Hexagons in nature

On the Genesis of Hexagonal Shapes. Colloids and Surfaces A: Physicochemical and Engineering Aspects - Ordered packings of bubbles in columns of square cross-section. Volume 344, Issues 1–3 , 20 July 2009, Pages 37–41 Current research on foams Edited By M. Adler, J.J. Cilliers, O. Minster and S. School of Physics, Trinity College Dublin, Dublin 2, Ireland Received 9 October 2008 Revised 11 December 2008 Accepted 12 December 2008 Available online 24 December 2008 , How to Cite or Link Using DOI Abstract The introduction of bubbles of equal size into a confined space with dimensions comparable to the bubble diameter generally leads to the formation of ordered foam structures.

Keywords Foams ; Structure ; Simulation Figures and tables from this article: Fig. 2. The demonstration of conformal maps with two-dimensional foams - Abstract - European Journal of Physics. Soap bubbles, surfactants, detergents. 5) Soap bubbles and detergents... How do soap bubbles form? Why does soapy water produce foam while pure water does not? Scroll below to find some answers.... (i) Bubbles in soap films but not in water... Click here for the video: No bubbles in water , Bubbles in soapwater When water sprays from a tap in a small basin, you can see bubbles form, but they burst very soon.

(ii) Soap bubbles... Click here for the video Soap bubbles can be formed with "soapy" water, which can be very stable and can fly! (iii) Large soap bubbles... Δ p = p inside - p outside = (4γ ) / R As one passes across a curved surface or interface, a jump in pressure occurs given by above relationship. (iv) Foam Foam is created when the surface tension of water (attraction of surface molecules toward the center, which gives a drop of water its round shape) is reduced and air is mixed in, causing bubble formulation. (v) Laplace Pressure As one passes across a curved surface or interface, a jump in pressure occurs.

Honey Combs-- Patterns In Nature, an online book. Patterns And Physical Laws From Bubbles To Beehives "That which is not good for the bee-hive cannot be good for the bees. "-- Marcus Aurelius You are viewing a draft of the book entitled "Patterns – The Art, Soul, and Science of Beholding Nature". The final version of this book has now being published as an Amazon Kindle eBook. There are some significant changes in the eBook that are not in this draft. Some of the ideas in the eBook are contained in posts at my Patterns In Nature Blog. In an attempt to synthesize and to simplify, much has been said about the idea that patterns in nature can be formed by simple physical laws. This page looks at physical laws and how they work with bee behavior to form the common hive pattern. Of all the shapes in our geometric inventory, a sphere has the smallest surface area for a given volume.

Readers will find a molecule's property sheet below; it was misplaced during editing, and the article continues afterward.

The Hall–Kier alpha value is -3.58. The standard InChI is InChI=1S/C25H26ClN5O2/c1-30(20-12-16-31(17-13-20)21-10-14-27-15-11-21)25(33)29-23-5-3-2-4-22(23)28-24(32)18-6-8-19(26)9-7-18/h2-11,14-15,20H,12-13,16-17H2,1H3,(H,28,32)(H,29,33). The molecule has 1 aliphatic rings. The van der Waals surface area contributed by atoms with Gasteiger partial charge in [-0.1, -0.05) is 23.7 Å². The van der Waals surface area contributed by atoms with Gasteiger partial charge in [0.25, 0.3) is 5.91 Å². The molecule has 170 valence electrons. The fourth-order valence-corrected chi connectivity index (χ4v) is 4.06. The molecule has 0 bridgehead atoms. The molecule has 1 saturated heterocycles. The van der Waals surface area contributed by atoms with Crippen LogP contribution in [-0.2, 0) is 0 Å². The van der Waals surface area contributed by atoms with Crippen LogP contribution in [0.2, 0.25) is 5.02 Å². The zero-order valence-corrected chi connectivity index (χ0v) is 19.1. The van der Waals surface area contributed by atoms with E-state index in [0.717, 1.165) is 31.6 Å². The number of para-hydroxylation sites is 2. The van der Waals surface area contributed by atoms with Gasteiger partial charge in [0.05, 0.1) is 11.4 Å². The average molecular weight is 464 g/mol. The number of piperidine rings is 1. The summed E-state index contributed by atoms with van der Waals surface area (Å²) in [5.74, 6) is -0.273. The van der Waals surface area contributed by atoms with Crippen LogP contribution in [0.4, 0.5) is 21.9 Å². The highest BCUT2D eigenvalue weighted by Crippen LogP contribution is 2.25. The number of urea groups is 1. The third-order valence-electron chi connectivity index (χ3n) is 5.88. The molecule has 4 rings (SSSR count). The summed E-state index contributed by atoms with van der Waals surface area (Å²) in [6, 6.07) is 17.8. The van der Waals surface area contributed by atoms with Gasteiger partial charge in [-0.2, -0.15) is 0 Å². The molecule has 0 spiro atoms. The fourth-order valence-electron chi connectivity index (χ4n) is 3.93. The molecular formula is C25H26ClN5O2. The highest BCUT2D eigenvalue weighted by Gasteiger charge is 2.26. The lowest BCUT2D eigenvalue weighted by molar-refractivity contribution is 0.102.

This surface tension at a water drop's surface results in the formation of the smallest area for the given volume of whatever is contained. Stars, Bubbles and Beehives – Complexity Joined | Patterns In Nature Blog. In an attempt to synthesize and to simplify, much has been said about the idea that patterns in Nature can be described with simple physical laws.

This idea has appealed to mathematicians, physicists, and others who adhere to the reductionist world view. While it is true that physical laws play a very important part in pattern formation, they are only part of the story as the honey bee demonstrates. My story begins with the stars — complex dynamic systems where the hydrogen atom hangs out. Somehow, the complex system of two hydrogen atoms and one oxygen atom joined to produce water molecules and water drops — both hierarchies of complex systems. Of all the shapes in our geometric inventory, a sphere has the smallest surface area for a given volume. A common drop of water is a naturally ordered sphere that is shaped by the influence of physical forces called surface tension. Foam is a collection of bubbles. But, what does all of this have to do with honeycombs?

My name is Bill Graham. The Six Cornered Snowflake. On the Six-Cornered Snowflake Kepler's essay, "On the Six-Cornered Snowflake," is considered to be the first work that analyzes and describes the structure of crystals. Kepler worked as the imperial astronomer for Emperor Rudolph II, who had neglected to pay the scientist's salary for some time. Lacking the necessary funds to buy an appropriate Christmas gift for a friend, Kepler decided to write the essay on the snowflake.

After all, he asked rhetorically, what do astronomers and mathematicians "who have Nothing and receive Nothing" have to give, but Nothing? But Kepler surmised that a particle of dust and the tiny drop of water did indeed represent something, rather than nothing. When a snowflake alighted on Kepler’s coat as he crossed the Charles Bridge in Prague, he marveled at its perfect six-cornered symmetry. But why, he asks, do single snowflakes, before they become entangled with other snowflakes, always fall with six corners?

“In honeycombs the reason is different,” he wrote. Upload/PicFiles/2011.9.2_16.17.5_9197.pdf. Shapes: Nature's Patterns: a Tapestry in Three Parts - Philip Ball.